A regular summary of irregular news and notes from neighborhood blogs and email lists around the District.
Holy Kwame: Ward 5 Democratic Committee chairman Robert Vinson Brannum wrote a message to the Brookland email list about recently resigned Council chairman Kwame Brown. “Our prayers go out to him, his family, his former council colleagues, and to the people of the District of Columbia,” he wrote. But the nicety wasn’t accepted so easily by email list members. “YOUR prayers go out to him. Please don’t speak for anyone else who may or may not share your feelings on this,” one person wrote. “I agree,” another said. “Why do people always say ‘he/she was such a good person, bla bla bla’…they are not good people and should rot in a jail cell.” Another concerned member wrote, “Not being a religious person myself, I’m not sure about this, but…are we only to pray for ‘good’ people? Somehow it seems appropriate to pray for the sinner.” Brannum responded to all the hubbub by posting Psalm 51.
No Fun for Civilians: In several Florida counties, when someone leaves an advertisement on a poster next to the street, local officials simply dial the number on the ad and pester the responsible parties. Those calls are automated, but a member of the Fairlawn email list suggested that residents launch their own version of the anti-sign pollution campaign. “How about we select a set of numbers and all of us call them until their voice mail box is full!” Another list member enthusiastically agreed in extra-large font. Several members discussed recruiting the police for help but also made the calls on their own. But the fun was shut down: “MPD has asked us to refrain from calling because DPW has a taskforce,” a member wrote to the list. “With that I’ll slink back into my corner of frustration.” To emphasize his sadness, he added an emoticon. What’s wrong with letting the people show some concern for their neighborhood, get a bit of revenge, and have fun planning an old-fashioned prank all at once, MPD?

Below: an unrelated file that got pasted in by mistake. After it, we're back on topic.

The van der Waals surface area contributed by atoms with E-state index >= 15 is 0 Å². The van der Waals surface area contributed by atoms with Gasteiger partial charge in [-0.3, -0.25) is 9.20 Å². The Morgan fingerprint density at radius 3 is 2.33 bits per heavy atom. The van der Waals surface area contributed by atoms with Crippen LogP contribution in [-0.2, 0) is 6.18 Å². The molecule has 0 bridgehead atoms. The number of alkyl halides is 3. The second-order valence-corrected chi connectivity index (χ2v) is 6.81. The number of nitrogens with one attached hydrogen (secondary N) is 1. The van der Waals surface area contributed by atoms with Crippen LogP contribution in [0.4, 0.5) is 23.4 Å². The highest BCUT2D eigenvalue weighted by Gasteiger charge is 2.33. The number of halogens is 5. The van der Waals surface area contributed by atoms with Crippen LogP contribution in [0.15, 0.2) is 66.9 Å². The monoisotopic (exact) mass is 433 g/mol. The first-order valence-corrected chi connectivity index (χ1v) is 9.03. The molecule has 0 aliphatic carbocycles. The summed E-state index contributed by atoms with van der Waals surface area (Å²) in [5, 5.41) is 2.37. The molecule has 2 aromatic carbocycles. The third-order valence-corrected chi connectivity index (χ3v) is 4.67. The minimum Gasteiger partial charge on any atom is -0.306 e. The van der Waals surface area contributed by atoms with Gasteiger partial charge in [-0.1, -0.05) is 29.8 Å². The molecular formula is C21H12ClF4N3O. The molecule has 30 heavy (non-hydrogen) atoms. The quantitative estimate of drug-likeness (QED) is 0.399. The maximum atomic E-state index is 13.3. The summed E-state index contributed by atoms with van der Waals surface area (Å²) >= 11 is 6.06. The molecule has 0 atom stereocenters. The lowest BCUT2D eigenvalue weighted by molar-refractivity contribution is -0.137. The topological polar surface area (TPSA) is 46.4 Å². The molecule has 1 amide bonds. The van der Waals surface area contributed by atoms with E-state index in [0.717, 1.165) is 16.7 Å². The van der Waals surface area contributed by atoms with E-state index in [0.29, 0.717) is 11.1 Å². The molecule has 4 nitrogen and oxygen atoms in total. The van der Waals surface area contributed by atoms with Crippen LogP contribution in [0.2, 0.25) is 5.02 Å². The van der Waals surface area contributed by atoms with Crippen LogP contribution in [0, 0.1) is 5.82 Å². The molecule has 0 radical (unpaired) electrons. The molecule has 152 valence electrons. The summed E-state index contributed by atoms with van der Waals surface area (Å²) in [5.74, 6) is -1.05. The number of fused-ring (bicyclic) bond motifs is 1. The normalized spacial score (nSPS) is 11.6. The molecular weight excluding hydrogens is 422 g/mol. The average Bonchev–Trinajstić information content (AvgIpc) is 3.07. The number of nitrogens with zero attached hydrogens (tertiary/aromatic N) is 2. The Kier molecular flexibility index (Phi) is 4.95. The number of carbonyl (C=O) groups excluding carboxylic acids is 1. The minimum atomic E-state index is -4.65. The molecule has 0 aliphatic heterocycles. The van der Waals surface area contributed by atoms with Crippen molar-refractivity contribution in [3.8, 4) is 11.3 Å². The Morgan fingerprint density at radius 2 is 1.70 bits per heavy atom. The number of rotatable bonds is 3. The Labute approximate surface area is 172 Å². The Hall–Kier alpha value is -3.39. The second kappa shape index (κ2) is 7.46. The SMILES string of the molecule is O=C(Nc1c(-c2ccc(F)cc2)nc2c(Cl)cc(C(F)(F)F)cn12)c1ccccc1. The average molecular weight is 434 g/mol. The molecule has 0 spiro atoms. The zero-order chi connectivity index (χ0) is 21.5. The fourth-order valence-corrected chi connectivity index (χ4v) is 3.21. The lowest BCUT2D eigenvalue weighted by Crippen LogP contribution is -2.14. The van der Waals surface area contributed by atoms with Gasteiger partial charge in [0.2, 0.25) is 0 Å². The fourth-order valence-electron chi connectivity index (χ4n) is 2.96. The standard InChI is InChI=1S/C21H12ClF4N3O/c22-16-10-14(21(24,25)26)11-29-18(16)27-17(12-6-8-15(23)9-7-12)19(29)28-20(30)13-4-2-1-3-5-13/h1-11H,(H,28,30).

Fun with Raccoons: A Tenleytown email list member complained about a dead raccoon at Tenley Circle. She said she called 311 to have it removed, but the people she talked to told her that Wisconsin and Nebraska Avenues do not intersect, despite the fact that she had been at the circle where they intersect. “Granted this was not an emergency,” the poster wrote, “though I would assume the raccoon had rabies, but if this had been a fire, auto accident, pedestrian hit, etc. I would imagine that no action could have been taken.” Another poster saw a problem bigger than a raccoon: “This is troubling to me, that our city government doesn’t know its own streets.” A third had the best solution: “Make stew!”
Craigslist for Dummies: New Columbia Heights posted a complaint about the difficulty of seeking housing on Craigslist, mostly thanks to insufficient or misleading information posted by posters. Among the pointers for people hoping to facilitate an easier housing process: Say where the house is. “’Washington, D.C.’” is not helpful at all,” the post says. Also, learn a general outline of the city’s map. “I know Columbia Heights is a hip place and people want to be there (which itself is a pretty cool and interesting thing), but there is no such thing as ‘Columbia Heights North’ like this culprit says.”